Multiple conductors 123 are disposed within the fitting. Two openings 125 and 130 are provided in the fitting 110. Removable plugs are used to plug the openings. Opening 125 is shown without the plug installed, and a plug 135 is shown installed in opening 130. Opening 130 is larger than opening 125 in one embodiment. An expanding sealing compound 133 is provided in a liquid state inside the fitting 110. One of the plugs may be removed to allow injection of the sealing compound. In this example embodiment, the sealing compound is injected through opening 125.
In one embodiment, the sealing compound 133 is a two-part mixture that starts to expand once the two parts are mixed. When expanded, it fills the fitting 110 as shown at 210 in
In one embodiment, the expanding compound is provided in a cartridge with the two parts or materials separated by a barrier, such as a foil barrier partway between a top and bottom of the cartridge. The cartridge is squeezed to deform the foil barrier, and a mixing rod is coupled to a plunger in the cartridge. The plunger is then pushed to the bottom of the cartridge by the rod. The rod is then pushed and pulled between the top and bottom of the cartridge for approximately 40 to 50 strokes, where a stroke is one complete in and out cycle. The cartridge is rotated while the rod is pushed and pulled to ensure that the plunger is swiping all material in the cartridge.
In one embodiment, mixing is done within 30 seconds of starting the mixing process, as pressure builds up on the inside of the cartridge as the material starts to expand. At the last stroke, the mixing rod is pushed all the way to the bottom of the cartridge. The rod is then pulled out, while the cartridge is squeezed to hold the plunger at the bottom. A nozzle is then attached to the top of the cartridge where the rod was removed, and then the rod is used at the bottom of the cartridge to push the plunger. This causes mixed liquid material, the expanding compound, to be injected through the nozzle. In one embodiment, the cartridge is marked with volumetric increments corresponding to one-ounce segments for measuring the amount of compound injected. The sealing fitting plug is promptly replaced and tightened to prevent the sealing compound from expanding outside the fitting and/or gelling around the threads in the fitting that mate with corresponding threads on the plugs.
The term “compound” in one embodiment comprises the use of two or more materials that are mixed and start expanding. In further embodiments, the compound is a single material that may start expanding at a controlled time, such as by exposure to air or other gases or by electrical stimulation, heat, or any other controllable event.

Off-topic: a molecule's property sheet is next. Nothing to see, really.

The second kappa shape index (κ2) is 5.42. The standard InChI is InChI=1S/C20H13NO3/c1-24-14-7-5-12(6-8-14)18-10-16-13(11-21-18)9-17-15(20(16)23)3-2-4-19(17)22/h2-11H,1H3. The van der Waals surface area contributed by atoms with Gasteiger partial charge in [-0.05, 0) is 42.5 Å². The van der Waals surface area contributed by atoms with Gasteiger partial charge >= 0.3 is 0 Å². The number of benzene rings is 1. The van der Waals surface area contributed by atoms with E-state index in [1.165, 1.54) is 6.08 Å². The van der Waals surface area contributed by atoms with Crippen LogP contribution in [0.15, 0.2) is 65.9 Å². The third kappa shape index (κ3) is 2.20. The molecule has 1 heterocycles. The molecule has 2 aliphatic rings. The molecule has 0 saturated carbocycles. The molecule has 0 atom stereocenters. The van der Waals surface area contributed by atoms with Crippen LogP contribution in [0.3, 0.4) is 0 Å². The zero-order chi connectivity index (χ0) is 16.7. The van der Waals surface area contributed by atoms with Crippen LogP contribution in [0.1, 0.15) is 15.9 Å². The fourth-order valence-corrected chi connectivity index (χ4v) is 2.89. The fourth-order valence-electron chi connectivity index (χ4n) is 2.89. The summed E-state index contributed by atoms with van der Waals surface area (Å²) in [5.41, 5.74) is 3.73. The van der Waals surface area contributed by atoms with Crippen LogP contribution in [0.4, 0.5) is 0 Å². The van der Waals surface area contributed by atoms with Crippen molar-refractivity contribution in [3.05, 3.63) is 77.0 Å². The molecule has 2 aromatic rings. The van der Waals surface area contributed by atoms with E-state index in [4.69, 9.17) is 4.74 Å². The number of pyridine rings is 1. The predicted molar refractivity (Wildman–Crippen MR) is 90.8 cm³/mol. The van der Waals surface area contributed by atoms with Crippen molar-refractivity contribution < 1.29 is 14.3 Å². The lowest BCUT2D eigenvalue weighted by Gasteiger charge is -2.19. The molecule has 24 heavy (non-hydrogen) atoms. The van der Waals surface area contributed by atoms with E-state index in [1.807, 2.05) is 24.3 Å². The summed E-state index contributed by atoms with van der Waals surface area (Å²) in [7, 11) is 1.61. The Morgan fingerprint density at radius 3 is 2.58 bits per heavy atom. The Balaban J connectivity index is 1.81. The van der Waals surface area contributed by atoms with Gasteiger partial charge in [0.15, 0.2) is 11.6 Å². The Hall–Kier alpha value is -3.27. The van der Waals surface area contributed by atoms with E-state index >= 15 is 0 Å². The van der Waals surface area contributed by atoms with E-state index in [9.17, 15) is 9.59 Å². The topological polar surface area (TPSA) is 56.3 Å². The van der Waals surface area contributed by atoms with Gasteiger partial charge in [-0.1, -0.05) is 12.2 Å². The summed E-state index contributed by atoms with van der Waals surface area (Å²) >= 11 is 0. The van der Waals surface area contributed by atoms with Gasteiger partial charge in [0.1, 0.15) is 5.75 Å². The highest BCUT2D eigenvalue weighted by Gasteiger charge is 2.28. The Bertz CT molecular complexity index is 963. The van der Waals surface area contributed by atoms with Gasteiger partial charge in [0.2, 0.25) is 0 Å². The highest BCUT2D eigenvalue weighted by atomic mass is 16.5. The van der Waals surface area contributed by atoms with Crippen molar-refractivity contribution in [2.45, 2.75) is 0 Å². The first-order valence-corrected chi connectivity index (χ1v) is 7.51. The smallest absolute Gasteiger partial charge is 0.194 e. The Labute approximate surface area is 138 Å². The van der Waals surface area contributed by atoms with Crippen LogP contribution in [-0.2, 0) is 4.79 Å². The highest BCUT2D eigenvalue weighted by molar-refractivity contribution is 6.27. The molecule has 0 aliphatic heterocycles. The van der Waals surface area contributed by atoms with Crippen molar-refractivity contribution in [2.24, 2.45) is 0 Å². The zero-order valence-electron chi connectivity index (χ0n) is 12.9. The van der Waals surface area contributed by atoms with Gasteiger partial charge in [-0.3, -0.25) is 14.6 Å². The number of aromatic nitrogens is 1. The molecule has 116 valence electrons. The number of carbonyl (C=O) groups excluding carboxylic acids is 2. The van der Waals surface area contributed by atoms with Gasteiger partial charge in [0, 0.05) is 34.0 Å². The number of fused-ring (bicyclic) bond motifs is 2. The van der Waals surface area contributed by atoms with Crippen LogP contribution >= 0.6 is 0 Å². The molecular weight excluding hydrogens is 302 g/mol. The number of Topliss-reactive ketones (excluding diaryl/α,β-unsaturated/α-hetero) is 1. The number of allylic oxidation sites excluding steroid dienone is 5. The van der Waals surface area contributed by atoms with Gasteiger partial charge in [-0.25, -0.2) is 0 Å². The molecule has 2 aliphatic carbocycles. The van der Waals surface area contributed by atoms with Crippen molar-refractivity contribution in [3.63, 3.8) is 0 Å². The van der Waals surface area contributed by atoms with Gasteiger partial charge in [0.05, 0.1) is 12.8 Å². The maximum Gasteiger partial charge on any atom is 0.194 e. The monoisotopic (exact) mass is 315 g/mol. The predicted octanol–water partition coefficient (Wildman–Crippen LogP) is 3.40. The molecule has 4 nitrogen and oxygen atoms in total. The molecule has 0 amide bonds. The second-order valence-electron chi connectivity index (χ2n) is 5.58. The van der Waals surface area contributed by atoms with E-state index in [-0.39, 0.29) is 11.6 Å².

Typical applications are for sealing fittings in the ½ inch to 6 inch trade sizes. The temperature of the compound should be between 4° C. and 29° C. The compound in one embodiment will expand approximately 4 times its size following injection. The amount of compound for different size fittings may be established empirically, but is approximately one fourth of the volume of the sealing chamber. Some hazardous areas that the seals may be used in include, but are not limited to Class I, Division 1 & 2 Groups A, B, C, D and Class I, Zones 0, 1 & 2.
In one embodiment, the compound used is Chem-Cast 637 sealing foam c/o Chem-Cast 637 isocyanate and Chem-Cast 637 Polyol. Isocyanate is a dark brown liquid, insoluble in water with a boiling point of 392 degrees F. (200 degrees C.), a vapor density of 0.00016 (mm Hg) and a specific gravity of 1.2 g/ml. Polyol is a gray liquid, partially soluble in water with a specific gravity of 1.05 g/ml. When mixed together the resultant material is gray in color. It has a rise time of 1.5-2.5 minutes and a gel time of 4-5 minutes. When fully cured the foam density is 15-20 lbs./ft3. The compression strength is >60 psi, porosity is >90% closed cell and has a water absorption of <1%. Chem-Cast 637 is a fire resistant two-partrigid, polyurethane foam. It expands to fill voids inside of the sealing fitting and forms a dense, high strength foam. It has excellent adhesion to many surfaceswithout the use of primers.
The fiber is first packed while the conductors are forced away from the hub opening and forced apart. The fiber is then packed between and around conductors in the hub to form the dam 330. An area above the dam 330 is referred to as a sealing chamber 340. The dam provides a means of blocking the un-gelled expanding compound 342 from leaking out of the sealing chamber. Care should be taken to ensure no shreds of fiber are left clinging to the side wall of the sealing chamber or to the conductors. Such shreds when imbedded in the sealing compound may form leakage channels. The completed dam should be even with an internal bushing 350, also referred to as a conduit stop. For the horizontal fitting, no dams are required, but may be used if desired.